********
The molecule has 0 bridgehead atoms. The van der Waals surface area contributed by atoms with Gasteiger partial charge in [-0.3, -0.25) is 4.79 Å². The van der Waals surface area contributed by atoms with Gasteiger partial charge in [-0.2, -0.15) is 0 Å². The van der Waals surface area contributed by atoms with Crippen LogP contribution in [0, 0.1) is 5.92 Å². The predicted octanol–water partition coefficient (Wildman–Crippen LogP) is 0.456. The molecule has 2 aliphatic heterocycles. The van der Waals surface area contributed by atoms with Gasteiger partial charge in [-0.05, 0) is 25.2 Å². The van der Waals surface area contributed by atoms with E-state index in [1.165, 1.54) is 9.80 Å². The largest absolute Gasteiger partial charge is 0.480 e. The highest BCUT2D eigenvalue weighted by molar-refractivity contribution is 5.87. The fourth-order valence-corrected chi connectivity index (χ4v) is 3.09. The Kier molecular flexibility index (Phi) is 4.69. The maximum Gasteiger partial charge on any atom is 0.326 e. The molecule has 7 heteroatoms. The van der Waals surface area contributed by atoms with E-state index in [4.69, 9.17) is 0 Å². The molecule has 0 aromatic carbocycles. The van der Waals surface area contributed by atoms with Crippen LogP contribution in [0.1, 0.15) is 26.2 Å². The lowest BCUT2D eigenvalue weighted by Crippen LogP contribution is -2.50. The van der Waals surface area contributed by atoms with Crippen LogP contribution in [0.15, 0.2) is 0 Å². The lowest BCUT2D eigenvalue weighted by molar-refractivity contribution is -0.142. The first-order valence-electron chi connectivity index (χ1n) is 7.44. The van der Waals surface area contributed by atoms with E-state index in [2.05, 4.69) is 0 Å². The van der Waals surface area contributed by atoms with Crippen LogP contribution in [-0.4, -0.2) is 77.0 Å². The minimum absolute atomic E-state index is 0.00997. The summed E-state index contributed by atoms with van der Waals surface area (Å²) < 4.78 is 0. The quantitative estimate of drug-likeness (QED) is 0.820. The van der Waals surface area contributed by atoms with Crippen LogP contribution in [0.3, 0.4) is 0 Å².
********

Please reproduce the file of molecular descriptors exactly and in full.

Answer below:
The molecule has 0 bridgehead atoms. The van der Waals surface area contributed by atoms with Gasteiger partial charge in [-0.3, -0.25) is 4.79 Å². The van der Waals surface area contributed by atoms with Gasteiger partial charge in [-0.2, -0.15) is 0 Å². The van der Waals surface area contributed by atoms with Crippen LogP contribution in [0, 0.1) is 5.92 Å². The predicted octanol–water partition coefficient (Wildman–Crippen LogP) is 0.456. The molecule has 2 aliphatic heterocycles. The van der Waals surface area contributed by atoms with Gasteiger partial charge in [-0.05, 0) is 25.2 Å². The van der Waals surface area contributed by atoms with E-state index in [1.165, 1.54) is 9.80 Å². The largest absolute Gasteiger partial charge is 0.480 e. The highest BCUT2D eigenvalue weighted by molar-refractivity contribution is 5.87. The fourth-order valence-corrected chi connectivity index (χ4v) is 3.09. The Kier molecular flexibility index (Phi) is 4.69. The maximum Gasteiger partial charge on any atom is 0.326 e. The molecule has 7 heteroatoms. The van der Waals surface area contributed by atoms with E-state index in [4.69, 9.17) is 0 Å². The molecule has 0 aromatic carbocycles. The van der Waals surface area contributed by atoms with Crippen LogP contribution in [0.1, 0.15) is 26.2 Å². The lowest BCUT2D eigenvalue weighted by Crippen LogP contribution is -2.50. The van der Waals surface area contributed by atoms with Crippen LogP contribution in [0.15, 0.2) is 0 Å². The lowest BCUT2D eigenvalue weighted by molar-refractivity contribution is -0.142. The first-order valence-electron chi connectivity index (χ1n) is 7.44. The van der Waals surface area contributed by atoms with E-state index in [2.05, 4.69) is 0 Å². The van der Waals surface area contributed by atoms with Crippen LogP contribution in [-0.4, -0.2) is 77.0 Å². The minimum absolute atomic E-state index is 0.00997. The summed E-state index contributed by atoms with van der Waals surface area (Å²) < 4.78 is 0. The quantitative estimate of drug-likeness (QED) is 0.820. The van der Waals surface area contributed by atoms with Crippen LogP contribution in [0.3, 0.4) is 0 Å².